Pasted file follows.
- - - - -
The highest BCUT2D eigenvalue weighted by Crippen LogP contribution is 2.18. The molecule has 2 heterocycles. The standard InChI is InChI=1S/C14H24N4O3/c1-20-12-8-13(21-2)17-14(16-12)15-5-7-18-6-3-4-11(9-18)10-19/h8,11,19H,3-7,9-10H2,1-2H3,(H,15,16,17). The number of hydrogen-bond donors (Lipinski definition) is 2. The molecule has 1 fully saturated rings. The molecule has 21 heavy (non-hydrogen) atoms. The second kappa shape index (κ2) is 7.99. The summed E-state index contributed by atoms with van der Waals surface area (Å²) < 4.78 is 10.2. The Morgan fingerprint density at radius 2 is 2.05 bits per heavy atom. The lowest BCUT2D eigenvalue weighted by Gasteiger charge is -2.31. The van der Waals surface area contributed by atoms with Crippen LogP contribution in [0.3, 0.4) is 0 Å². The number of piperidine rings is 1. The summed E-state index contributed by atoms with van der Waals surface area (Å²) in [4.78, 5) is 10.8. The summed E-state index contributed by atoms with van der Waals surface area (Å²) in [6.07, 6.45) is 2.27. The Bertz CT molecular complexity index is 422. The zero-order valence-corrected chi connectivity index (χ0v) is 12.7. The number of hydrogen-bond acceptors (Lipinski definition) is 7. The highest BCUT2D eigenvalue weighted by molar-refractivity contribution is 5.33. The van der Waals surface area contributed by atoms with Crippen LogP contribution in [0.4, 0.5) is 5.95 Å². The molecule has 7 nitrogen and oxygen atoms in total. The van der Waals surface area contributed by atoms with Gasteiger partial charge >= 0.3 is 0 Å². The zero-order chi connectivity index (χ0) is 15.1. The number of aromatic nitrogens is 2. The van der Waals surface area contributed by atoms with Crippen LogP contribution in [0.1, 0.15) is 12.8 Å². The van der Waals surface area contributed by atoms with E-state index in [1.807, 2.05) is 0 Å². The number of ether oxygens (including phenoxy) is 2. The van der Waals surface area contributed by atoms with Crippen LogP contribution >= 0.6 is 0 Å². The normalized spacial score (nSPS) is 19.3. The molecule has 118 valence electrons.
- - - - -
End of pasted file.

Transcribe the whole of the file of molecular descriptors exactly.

The highest BCUT2D eigenvalue weighted by Crippen LogP contribution is 2.18. The molecule has 2 heterocycles. The standard InChI is InChI=1S/C14H24N4O3/c1-20-12-8-13(21-2)17-14(16-12)15-5-7-18-6-3-4-11(9-18)10-19/h8,11,19H,3-7,9-10H2,1-2H3,(H,15,16,17). The number of hydrogen-bond donors (Lipinski definition) is 2. The molecule has 1 fully saturated rings. The molecule has 21 heavy (non-hydrogen) atoms. The second kappa shape index (κ2) is 7.99. The summed E-state index contributed by atoms with van der Waals surface area (Å²) < 4.78 is 10.2. The Morgan fingerprint density at radius 2 is 2.05 bits per heavy atom. The lowest BCUT2D eigenvalue weighted by Gasteiger charge is -2.31. The van der Waals surface area contributed by atoms with Crippen LogP contribution in [0.3, 0.4) is 0 Å². The number of piperidine rings is 1. The summed E-state index contributed by atoms with van der Waals surface area (Å²) in [4.78, 5) is 10.8. The summed E-state index contributed by atoms with van der Waals surface area (Å²) in [6.07, 6.45) is 2.27. The Bertz CT molecular complexity index is 422. The zero-order valence-corrected chi connectivity index (χ0v) is 12.7. The number of hydrogen-bond acceptors (Lipinski definition) is 7. The highest BCUT2D eigenvalue weighted by molar-refractivity contribution is 5.33. The van der Waals surface area contributed by atoms with Crippen LogP contribution in [0.4, 0.5) is 5.95 Å². The molecule has 7 nitrogen and oxygen atoms in total. The van der Waals surface area contributed by atoms with Gasteiger partial charge >= 0.3 is 0 Å². The zero-order chi connectivity index (χ0) is 15.1. The number of aromatic nitrogens is 2. The van der Waals surface area contributed by atoms with Crippen LogP contribution in [0.1, 0.15) is 12.8 Å². The van der Waals surface area contributed by atoms with E-state index in [1.807, 2.05) is 0 Å². The number of ether oxygens (including phenoxy) is 2. The van der Waals surface area contributed by atoms with Crippen LogP contribution >= 0.6 is 0 Å². The normalized spacial score (nSPS) is 19.3. The molecule has 118 valence electrons.